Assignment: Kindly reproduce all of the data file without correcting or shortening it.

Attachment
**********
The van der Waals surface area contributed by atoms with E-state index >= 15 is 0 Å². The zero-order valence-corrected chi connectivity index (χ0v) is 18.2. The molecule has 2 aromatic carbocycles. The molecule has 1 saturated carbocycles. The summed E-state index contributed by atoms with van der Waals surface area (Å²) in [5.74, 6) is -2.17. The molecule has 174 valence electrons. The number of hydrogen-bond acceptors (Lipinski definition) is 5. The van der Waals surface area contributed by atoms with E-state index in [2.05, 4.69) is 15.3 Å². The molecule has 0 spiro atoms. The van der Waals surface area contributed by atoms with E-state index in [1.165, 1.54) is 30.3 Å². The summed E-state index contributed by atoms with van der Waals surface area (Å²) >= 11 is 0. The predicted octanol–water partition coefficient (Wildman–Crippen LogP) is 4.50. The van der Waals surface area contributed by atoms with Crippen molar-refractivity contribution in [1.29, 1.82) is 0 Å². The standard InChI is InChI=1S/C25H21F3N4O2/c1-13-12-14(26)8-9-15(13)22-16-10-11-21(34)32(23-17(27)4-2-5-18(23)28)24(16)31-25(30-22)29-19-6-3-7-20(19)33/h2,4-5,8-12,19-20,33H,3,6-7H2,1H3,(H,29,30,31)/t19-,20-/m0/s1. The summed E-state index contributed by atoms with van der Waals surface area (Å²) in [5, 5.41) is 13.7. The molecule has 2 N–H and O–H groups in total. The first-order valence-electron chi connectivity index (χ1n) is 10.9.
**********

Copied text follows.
The van der Waals surface area contributed by atoms with E-state index >= 15 is 0 Å². The zero-order valence-corrected chi connectivity index (χ0v) is 18.2. The molecule has 2 aromatic carbocycles. The molecule has 1 saturated carbocycles. The summed E-state index contributed by atoms with van der Waals surface area (Å²) in [5.74, 6) is -2.17. The molecule has 174 valence electrons. The number of hydrogen-bond acceptors (Lipinski definition) is 5. The van der Waals surface area contributed by atoms with E-state index in [2.05, 4.69) is 15.3 Å². The molecule has 0 spiro atoms. The van der Waals surface area contributed by atoms with E-state index in [1.165, 1.54) is 30.3 Å². The summed E-state index contributed by atoms with van der Waals surface area (Å²) >= 11 is 0. The predicted octanol–water partition coefficient (Wildman–Crippen LogP) is 4.50. The van der Waals surface area contributed by atoms with Crippen molar-refractivity contribution in [1.29, 1.82) is 0 Å². The standard InChI is InChI=1S/C25H21F3N4O2/c1-13-12-14(26)8-9-15(13)22-16-10-11-21(34)32(23-17(27)4-2-5-18(23)28)24(16)31-25(30-22)29-19-6-3-7-20(19)33/h2,4-5,8-12,19-20,33H,3,6-7H2,1H3,(H,29,30,31)/t19-,20-/m0/s1. The summed E-state index contributed by atoms with van der Waals surface area (Å²) in [5, 5.41) is 13.7. The molecule has 2 N–H and O–H groups in total. The first-order valence-electron chi connectivity index (χ1n) is 10.9.